WASHINGTON – U.S. Senators Bill Cassidy, M.D. (R-LA) and Brian Schatz (D-HI) introduced the Public Health Emergency Response and Accountability Act, legislation to create a permanent fund to allow quick and effective responses to future public health emergencies.
“We may not know when the next infectious disease outbreak will happen, but we can be better prepared. This bill provides immediate funding and takes lessons learned from COVID-19 to quickly and effectively respond to future public health emergencies,” said Dr. Cassidy.
“The COVID-19 pandemic has made it clear: we need funding immediately available to respond to public health emergencies,” said Senator Schatz. “This legislation is critical to saving lives and will help us fight new public health threats in a more efficient and timely way.”
Public health emergencies such as Zika, Ebola, and coronavirus, are inevitable and a delayed response can cost lives. The common pattern over the years has been similar in each case – an outbreak of infectious disease or other public health emergency occurs, and the world community is taken by surprise. As media coverage intensifies, public fear rises. The U.S. Congress responds by scrambling to combat the threat through the appropriation of billions of dollars in emergency funds, and sometimes – as was the case with Zika – delaying appropriating funds while congressional debate ensues. Then, as media coverage fades, public concern subsides. This pattern is both financially ineffective and dangerous to public health.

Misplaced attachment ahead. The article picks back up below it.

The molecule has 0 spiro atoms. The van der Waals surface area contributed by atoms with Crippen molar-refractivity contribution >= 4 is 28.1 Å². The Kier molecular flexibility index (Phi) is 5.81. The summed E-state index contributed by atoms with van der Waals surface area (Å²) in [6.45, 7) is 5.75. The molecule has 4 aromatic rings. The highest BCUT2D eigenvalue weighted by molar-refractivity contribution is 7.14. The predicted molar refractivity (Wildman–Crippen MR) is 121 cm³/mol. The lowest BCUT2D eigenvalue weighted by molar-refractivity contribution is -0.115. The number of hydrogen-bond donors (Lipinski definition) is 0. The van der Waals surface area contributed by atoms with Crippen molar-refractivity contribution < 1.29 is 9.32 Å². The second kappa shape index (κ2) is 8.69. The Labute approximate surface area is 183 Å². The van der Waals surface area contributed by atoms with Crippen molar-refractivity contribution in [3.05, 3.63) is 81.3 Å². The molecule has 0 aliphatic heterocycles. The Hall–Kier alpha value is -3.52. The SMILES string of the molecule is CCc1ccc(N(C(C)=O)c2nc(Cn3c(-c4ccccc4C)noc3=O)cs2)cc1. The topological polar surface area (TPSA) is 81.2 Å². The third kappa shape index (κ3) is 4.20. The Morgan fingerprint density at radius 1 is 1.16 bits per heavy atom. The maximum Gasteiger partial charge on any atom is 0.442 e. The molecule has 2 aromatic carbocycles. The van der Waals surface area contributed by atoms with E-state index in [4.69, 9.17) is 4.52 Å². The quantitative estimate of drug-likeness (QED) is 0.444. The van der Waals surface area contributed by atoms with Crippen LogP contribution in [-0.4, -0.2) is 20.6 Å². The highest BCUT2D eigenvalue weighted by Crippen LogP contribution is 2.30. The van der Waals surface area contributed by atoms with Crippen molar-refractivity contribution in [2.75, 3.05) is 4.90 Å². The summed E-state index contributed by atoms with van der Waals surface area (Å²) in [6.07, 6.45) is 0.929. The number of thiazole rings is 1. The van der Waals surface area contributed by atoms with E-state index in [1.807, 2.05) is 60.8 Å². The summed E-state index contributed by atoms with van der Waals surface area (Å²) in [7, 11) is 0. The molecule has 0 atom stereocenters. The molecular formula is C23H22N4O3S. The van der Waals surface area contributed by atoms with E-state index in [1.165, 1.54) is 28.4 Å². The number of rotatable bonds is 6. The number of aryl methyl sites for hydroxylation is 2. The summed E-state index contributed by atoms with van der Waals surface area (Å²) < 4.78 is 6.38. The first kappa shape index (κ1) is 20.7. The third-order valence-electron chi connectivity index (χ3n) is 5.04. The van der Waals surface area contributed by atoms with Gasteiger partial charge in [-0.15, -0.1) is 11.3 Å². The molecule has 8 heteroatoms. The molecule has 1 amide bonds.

A better approach than this inefficient pattern would be to implement a permanent ability for federal response agencies—including the Assistant Secretary for Preparedness and Response (ASPR), the Biomedical Advanced Research and Development Authority (BARDA), the Centers for Disease Control and Prevention (CDC), the Food and Drug Administration (FDA), the National Institutes of Health (NIH), and other federal departments – to respond proactively to better track and get ahead of infectious diseases and other public health emergencies before they spread or get out of control.
This legislation would provide automatic funding for the existing Public Health Emergency Fund in section 319 of the Public Health Service Act based on a formula that is similar to the budget authority provided for FEMA. These funds would be available for response after a public health emergency regarding an infectious disease, bioterrorist attack, or disaster that is declared by the HHS secretary, which guarantees that the money will be used to address truly imminent threats to public health. Additionally, the bill includes safeguards that the funding will be spent according to best practices learned from previous responses to public health emergencies, appropriated based on historic needs, and properly accounted for through robust accountability and oversight mechanisms for expended funds.
These funds would carry emergency authorities to the agencies that use them, including transfer authority, flexible hiring, exemption from certain administration restrictions, and flexible contracting authorities to enable a timely response to the threat.